Handout on Wikileaks at Enhanced Cooperation consultation - 14 December 2010
The recent publication of leaked United States diplomatic cables by Wikileaks has produced an extremist reaction by some governments, provoking them and compliant large corporations to strike out at the organisation's Web site, its financial base, and the person of its founder, Julian Assange. For the Civil Society Internet Governance Caucus (IGC), this highlights the need for cross-border Internet governance issues to be made subject to a due process of law, informed by sound political frameworks, including those of human rights.
In its early days, the Internet was a model of decentralised, voluntary self-governance. When Internet content abuses occurred – for example by posting of spam to newsgroups – the community would respond with its own social and technical countermeasures. Into this self-regulated domain, governments have since stepped. Some, for example, have passed laws to control spam, which with varying effectiveness now supplement – but do not supplant – the social and technical means by which the Internet community continues to self-govern.
But because of the Internet's inherently trans-border architecture, the uncoordinated application of national laws is rarely adequate for the regulation of Internet content. More importantly, because individual governments do not represent trans-border communities, the attempted use of such laws to control global flows of Internet content is not democratically legitimate. Still less legitimate by far is their arbitrary and extra-legal use of political and economic power, as we have seen directed against Wikileaks.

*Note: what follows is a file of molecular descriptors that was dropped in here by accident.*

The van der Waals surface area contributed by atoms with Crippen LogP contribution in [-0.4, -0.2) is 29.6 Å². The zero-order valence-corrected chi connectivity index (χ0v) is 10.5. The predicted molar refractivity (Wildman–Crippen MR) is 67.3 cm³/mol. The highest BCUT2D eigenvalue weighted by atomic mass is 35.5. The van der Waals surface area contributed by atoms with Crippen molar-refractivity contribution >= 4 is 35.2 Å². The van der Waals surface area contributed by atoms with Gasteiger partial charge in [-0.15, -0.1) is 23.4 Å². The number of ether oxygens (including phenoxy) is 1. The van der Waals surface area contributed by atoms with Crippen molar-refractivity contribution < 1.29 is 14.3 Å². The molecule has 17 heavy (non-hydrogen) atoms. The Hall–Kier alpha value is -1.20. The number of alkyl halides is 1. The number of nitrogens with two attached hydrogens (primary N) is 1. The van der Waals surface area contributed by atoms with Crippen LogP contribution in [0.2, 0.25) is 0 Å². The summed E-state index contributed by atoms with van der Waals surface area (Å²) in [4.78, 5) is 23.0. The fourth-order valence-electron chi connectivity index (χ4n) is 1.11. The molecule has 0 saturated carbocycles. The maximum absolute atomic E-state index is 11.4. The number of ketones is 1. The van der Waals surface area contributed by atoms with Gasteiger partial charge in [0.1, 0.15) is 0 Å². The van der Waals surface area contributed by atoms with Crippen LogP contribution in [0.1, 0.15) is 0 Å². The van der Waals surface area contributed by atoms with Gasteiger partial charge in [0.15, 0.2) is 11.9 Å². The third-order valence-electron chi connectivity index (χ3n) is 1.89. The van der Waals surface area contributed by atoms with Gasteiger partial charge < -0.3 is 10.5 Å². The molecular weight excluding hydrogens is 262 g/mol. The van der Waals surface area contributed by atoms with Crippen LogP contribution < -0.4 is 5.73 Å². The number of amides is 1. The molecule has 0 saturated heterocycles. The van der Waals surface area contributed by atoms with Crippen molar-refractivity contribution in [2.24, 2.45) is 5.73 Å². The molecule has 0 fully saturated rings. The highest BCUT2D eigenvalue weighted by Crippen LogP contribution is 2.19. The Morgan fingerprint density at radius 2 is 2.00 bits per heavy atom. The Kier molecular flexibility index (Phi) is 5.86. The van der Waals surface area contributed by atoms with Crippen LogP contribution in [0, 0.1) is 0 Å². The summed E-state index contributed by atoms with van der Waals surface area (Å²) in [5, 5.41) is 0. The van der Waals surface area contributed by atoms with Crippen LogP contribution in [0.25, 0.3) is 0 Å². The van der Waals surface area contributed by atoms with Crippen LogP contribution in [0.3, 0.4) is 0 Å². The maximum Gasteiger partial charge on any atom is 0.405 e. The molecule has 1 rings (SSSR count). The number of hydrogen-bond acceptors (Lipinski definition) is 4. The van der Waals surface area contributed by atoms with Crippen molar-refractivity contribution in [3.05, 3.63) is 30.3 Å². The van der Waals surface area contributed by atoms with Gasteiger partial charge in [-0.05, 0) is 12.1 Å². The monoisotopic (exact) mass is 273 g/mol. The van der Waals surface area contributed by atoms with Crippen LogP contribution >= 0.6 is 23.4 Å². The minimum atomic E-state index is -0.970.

This is not to say that the Internet community's governance methods are necessarily any more legitimate; far from it, in the case of the retributive anonymous attacks against those who targeted Wikileaks. In truth governments, business, and Internet users alike have responded to the Wikileaks affair in an arbitrary and unaccountable fashion.
What is needed is a framework of principles for Internet governance, which would guide all stakeholders in dealing with trans-border issues such as Internet content regulation, and provide democratic accountability and mechanisms of redress. This framework would comply with existing human rights standards including the rule of law, and be developed through an open, democratic process fully inclusive of all stakeholders from civil society, the private sector and government.
It so happens that the IGC has been calling for something like this for years. WSIS, a global summit of governments, also called for something similar in 2005 when directing the United Nations Secretary General to start a "process towards enhanced cooperation involving all stakeholders" (Tunis Agenda para 71) to address the "many cross-cutting international public policy issues that require attention and are not adequately addressed by the current mechanisms" (Tunis Agenda para 68).
What is perhaps most sad about the Wikileaks case is that it has taken a global diplomatic crisis to turn the international community's attention back to what it committed to achieve five years ago. The IGC hopes that it doesn't take another five years before this enhanced global democratic framework of governance for the Internet finally takes shape.